The Shard: why London is looking up
Never mind the naysaying of its critics: the EU’s tallest building is an inspiring addition to the skyline.
‘I stood outside the Shard yesterday and looked up. A giant phallic structure, gleaming with rain, as if still wet with spittle from The City’s latest skyward act of financial masturbation.’ Alex Andreou, writing in the New Statesman, must have seen some funny-looking penises in his time, I guess. He certainly seems to know a thing or two about metaphorical self-abuse.
The Shard – or Shard London Bridge, to be precise – is the European Union’s tallest building. At 310 metres, it is a full 75 metres taller than the previous tallest building in London, One Canada Square in Canary Wharf. It looks, to me, like a great glass teepee and its height means it is visible just about everywhere in the capital. It follows you round, like the Mona Lisa’s eyes. There are 72 floors, soon to comprise office space, shops, apartments, a five-star hotel and a five-storey viewing area when the workers, residents and guests start moving in next February.
Tonight, the building will be ‘launched’ with a laser lightshow linking the tower with many of London’s other landmarks. Prince Andrew will be there (never a good sign, admittedly) with the prime minister of Qatar, which largely financed the project. But for many commentators, the best kind of lightshow for the Shard would involve a demolition crew applying a few tons of high explosives – because it is a thousand feet of metaphor for everything that’s wrong with society today, apparently.
Quite apart from Andreou, there was Aditya Chakrabortty’s vomit of disgust about the Shard in Monday’s Guardian: ‘It glowers over your conversations in Peckham; it skulks in your eyeline as you amble along Hampstead Heath. Get up close to Europe’s tallest tower, and its 1,017 feet (getting on for twice the height of the Gherkin) render everything around it toylike, laughable.’
His main complaints seem to be that the Shard was built despite protests from (some) local residents, it symbolises the domination of central London by finance, and it is owned by foreigners who treat it as – gasp – an investment, not a building they themselves want to occupy. In fact, it turns out that minted foreigners are buying up all the nicest bits of London. The Shard, he concludes, is ‘expensive. It’s off-limits. It’s largely owned by people who don’t live here. And it is the perfect metaphor for what our capital is becoming.’
If Chakrabortty’s disgust is mostly for what the Shard represents, Simon Jenkins really just hates the look of it, pure and simple; it has ruined his beloved London skyline. After running through a list of previous architectural crimes, from the firebombing of Dresden to the current destruction of Islamic monuments in Timbuktu in Mali, Jenkins declares: ‘This egomaniacal architecture echoes the tower’s political backers, Ken Livingstone, John Prescott and Boris Johnson, who equate phallic prominence with civic prowess… The Shard shows money trumping planning.’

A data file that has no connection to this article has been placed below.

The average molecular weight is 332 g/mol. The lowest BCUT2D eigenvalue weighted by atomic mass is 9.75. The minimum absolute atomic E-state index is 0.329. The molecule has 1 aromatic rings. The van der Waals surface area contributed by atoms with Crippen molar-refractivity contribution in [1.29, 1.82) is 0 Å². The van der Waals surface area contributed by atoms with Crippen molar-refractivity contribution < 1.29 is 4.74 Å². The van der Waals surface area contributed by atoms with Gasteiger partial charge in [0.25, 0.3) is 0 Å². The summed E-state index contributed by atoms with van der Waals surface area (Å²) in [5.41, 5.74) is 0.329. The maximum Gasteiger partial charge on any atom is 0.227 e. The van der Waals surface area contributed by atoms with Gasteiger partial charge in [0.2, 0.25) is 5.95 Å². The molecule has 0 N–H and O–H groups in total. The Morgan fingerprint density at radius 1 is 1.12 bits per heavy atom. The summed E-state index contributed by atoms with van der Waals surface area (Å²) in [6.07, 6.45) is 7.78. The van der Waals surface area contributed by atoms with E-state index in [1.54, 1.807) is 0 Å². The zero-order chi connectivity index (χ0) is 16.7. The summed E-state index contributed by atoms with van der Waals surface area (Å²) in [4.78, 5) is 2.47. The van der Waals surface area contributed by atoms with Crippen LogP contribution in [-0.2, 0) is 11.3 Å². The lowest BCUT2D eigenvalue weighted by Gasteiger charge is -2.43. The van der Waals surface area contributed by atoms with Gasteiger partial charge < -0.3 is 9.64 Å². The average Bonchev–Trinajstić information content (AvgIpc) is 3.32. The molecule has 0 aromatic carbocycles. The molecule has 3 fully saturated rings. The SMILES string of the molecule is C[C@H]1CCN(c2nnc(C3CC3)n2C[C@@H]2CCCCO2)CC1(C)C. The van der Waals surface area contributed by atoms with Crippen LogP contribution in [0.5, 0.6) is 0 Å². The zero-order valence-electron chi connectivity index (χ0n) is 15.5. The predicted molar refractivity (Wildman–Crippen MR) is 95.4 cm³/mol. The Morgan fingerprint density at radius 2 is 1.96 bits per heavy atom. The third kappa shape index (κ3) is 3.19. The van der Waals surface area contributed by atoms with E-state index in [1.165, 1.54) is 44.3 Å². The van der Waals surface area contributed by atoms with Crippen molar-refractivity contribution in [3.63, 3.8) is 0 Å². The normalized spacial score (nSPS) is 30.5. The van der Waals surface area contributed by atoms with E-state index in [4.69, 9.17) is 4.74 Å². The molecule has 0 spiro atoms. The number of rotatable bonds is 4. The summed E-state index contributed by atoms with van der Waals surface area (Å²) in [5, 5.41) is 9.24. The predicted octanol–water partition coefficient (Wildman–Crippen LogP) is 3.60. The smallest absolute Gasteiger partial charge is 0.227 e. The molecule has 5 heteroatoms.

Ah yes, the penis thing again. Well, I for one have always thought that London’s skyline could do with a bit of a makeover. It’s all just a bit, well, small at the moment. I live in one of the world’s great cities, yet it doesn’t feel that way. I adore walking around New York or Chicago, in awe of the giant buildings. Now, at last, London has something of that buzz. If you want to do something about London’s skyline, perhaps a good start would be to bring the old Luftwaffe out of retirement to flatten the many nondescript buildings that block off the Thames waterfront. As a local, the only thing I’m protesting about is the anti-Shard commentary.
The claim that the Shard is ‘off-limits’ is absurd. Quite apart from the stunning views available – for a fee, presumably – from the public viewing-decks on top, the very existence of the building itself is a joy. Travelling in from my neck of the woods in south-east London to London Bridge station now feels like you’re arriving, not in some dull, crowded commuter station, but somewhere buzzing, somewhere exciting.
Of course, those who built the Shard weren’t doing it for charitable purposes. The aim is to make lots of money and to make a statement, in the centre of the world’s financial capital, about Qatar’s wealth and ambition. So what? If I may be permitted a little hyperbole here for a moment, nobody ever invited me to the moon on board Apollo. It was there to make a statement to the world, an expression of scientific, engineering and military superiority. It hasn’t stopped me, or billions of others, from being inspired by the thought of human beings setting foot on another world.
The Shard isn’t as exciting as the moon landings, of course. But for me, it is a metaphor of a different kind, in contrast to those who bemoan its existence. The Shard embodies the idea that we could, and should, reach for the stars. Whether you like the look of it or not is a matter of personal taste. It is certainly a damn sight more interesting and challenging than the much smaller, boring square tower block it replaced.
The Shard is like a big, fat extended finger to the low-rise, low-growth, low-horizons outlook that is dominating British cultural and political life today. If the Shard is phallic, I like to think it’s saying ‘screw you’ to those who want us to settle for the little we’ve got.
Rob Lyons is deputy editor of spiked.
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